By Ernie Grimm, October 7, 2004 | Read full article

Sally Snipes: "I was in a funk for six months because of the black. Everything was black."

Goodbye, Pines

Wait six months. That's the message native vegetation experts seek to convey to backcountry landowners itching to replant and reseed the scorched shrubs and wildflowers and cut down the blackened trees on their properties.

Sally Snipes understands the urge to do something about the dreary black landscape. In August of 2002, the Pines fire blew through the property she inhabits in the San Felipe Valley below the north slope of Volcan Mountain. "It was just toast," she says of the 69 acres studded with live oaks and sumacs next to San Felipe creek. "I was in a funk for six months because of the black. Everything was black."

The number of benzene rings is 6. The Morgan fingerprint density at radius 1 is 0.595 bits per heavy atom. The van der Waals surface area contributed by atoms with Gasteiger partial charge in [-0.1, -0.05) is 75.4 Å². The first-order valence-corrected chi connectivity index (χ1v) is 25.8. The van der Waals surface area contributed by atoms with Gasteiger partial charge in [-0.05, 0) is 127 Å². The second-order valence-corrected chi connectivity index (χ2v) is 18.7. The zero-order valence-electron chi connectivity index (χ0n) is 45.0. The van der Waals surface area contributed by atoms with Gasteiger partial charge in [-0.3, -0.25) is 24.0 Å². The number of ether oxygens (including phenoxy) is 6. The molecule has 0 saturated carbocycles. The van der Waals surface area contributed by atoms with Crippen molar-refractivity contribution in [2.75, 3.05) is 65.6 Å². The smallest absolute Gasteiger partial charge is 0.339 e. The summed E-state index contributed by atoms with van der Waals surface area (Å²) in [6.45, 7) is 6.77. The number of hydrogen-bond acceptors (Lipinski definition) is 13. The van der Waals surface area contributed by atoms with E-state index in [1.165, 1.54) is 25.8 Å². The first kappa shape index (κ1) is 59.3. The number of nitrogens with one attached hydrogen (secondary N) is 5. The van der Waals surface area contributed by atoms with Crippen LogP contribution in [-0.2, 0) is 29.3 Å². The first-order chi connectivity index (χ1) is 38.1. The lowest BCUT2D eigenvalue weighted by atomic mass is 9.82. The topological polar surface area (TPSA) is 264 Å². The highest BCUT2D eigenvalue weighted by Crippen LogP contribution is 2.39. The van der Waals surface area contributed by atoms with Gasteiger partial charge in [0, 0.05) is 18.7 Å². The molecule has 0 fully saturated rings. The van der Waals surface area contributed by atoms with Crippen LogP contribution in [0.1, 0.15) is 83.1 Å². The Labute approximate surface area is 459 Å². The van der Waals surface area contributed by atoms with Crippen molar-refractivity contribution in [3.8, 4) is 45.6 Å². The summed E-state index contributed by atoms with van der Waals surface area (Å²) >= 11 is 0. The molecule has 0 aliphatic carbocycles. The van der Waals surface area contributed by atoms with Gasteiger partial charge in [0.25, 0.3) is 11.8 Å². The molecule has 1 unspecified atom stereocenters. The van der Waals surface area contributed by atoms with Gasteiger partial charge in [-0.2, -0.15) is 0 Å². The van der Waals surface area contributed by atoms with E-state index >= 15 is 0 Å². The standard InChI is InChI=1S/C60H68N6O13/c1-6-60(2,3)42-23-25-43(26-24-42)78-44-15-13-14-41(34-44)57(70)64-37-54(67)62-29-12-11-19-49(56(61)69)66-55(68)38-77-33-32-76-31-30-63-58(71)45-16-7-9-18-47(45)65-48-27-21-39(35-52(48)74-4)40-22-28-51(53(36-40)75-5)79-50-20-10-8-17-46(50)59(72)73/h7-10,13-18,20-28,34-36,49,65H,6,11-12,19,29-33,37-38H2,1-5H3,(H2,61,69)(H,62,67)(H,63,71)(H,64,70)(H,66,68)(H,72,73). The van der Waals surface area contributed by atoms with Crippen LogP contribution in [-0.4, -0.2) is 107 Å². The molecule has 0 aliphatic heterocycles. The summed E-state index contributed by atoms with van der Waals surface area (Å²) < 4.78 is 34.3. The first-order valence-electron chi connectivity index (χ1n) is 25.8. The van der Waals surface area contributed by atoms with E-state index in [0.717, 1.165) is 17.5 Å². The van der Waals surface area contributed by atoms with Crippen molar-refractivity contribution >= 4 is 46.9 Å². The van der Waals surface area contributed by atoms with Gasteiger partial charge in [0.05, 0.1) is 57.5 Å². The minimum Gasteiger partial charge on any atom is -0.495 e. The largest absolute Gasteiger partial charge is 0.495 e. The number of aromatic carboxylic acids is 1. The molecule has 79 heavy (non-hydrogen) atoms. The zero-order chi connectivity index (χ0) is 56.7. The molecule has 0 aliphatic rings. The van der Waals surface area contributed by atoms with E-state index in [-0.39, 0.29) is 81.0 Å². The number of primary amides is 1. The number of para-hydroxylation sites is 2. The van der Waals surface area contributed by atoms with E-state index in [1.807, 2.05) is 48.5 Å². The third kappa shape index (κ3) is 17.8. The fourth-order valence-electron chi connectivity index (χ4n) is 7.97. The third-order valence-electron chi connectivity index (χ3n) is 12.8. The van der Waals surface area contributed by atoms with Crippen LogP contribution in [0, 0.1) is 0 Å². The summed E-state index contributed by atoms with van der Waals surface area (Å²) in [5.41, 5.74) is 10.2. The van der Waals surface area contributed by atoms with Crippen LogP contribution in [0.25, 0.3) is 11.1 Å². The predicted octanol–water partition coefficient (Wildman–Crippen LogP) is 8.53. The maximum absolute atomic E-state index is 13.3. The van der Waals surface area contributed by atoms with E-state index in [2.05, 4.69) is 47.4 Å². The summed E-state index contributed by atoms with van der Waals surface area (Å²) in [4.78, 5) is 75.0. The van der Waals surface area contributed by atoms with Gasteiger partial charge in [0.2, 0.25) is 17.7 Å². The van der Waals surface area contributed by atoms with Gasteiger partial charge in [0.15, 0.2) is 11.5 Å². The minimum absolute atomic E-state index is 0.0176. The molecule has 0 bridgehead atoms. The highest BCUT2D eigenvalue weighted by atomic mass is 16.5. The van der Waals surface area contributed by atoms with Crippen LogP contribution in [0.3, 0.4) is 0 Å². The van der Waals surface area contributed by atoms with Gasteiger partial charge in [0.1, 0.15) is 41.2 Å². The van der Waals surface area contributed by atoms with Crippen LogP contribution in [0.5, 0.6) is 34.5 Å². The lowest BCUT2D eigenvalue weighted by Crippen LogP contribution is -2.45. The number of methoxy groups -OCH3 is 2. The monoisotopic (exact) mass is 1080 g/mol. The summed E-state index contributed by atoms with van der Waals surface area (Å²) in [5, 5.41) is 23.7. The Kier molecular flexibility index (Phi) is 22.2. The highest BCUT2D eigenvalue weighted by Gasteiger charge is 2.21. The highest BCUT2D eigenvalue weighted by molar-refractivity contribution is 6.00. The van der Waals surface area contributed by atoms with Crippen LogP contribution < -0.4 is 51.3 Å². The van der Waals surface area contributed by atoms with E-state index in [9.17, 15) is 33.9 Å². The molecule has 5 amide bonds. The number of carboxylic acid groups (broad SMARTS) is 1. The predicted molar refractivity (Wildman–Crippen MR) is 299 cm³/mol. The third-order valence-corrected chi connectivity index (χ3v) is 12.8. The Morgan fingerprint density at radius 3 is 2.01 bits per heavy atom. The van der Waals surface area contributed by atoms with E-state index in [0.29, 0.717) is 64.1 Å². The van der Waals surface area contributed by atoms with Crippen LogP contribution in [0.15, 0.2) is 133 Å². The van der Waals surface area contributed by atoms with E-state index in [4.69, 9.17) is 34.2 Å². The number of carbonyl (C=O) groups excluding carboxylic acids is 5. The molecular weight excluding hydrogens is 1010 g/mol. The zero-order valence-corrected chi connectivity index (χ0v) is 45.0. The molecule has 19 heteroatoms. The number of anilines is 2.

By Ernie Grimm, January 29, 2004 | Read full article

Hauser Canyon. “I wondered if my legs were burning off. It was the most painful thing I ever suffered."

Men sizzle in Hauser Canyon

Around 10:00 a.m., a lookout on Los Piños Mountain spotted white smoke in Hauser Canyon. A closer lookout, on Lyons Peak, reported heavy smoke. Since war had made manpower scarce, a fire-suppression crew from Descanso Ranger Station and 18 inmates from Camp Ole raced to the canyon. Later, Jack Ewing, director of operations for the U.S. Forest Service, called Camp Pine Valley and Camp Lockett for assistance. At 12:29 a convoy drove 113 Marines east on Highway 80. Many stood in open truckbeds, whooping and hollering.

By Jeff Smith, August 5, 2004 | Read full article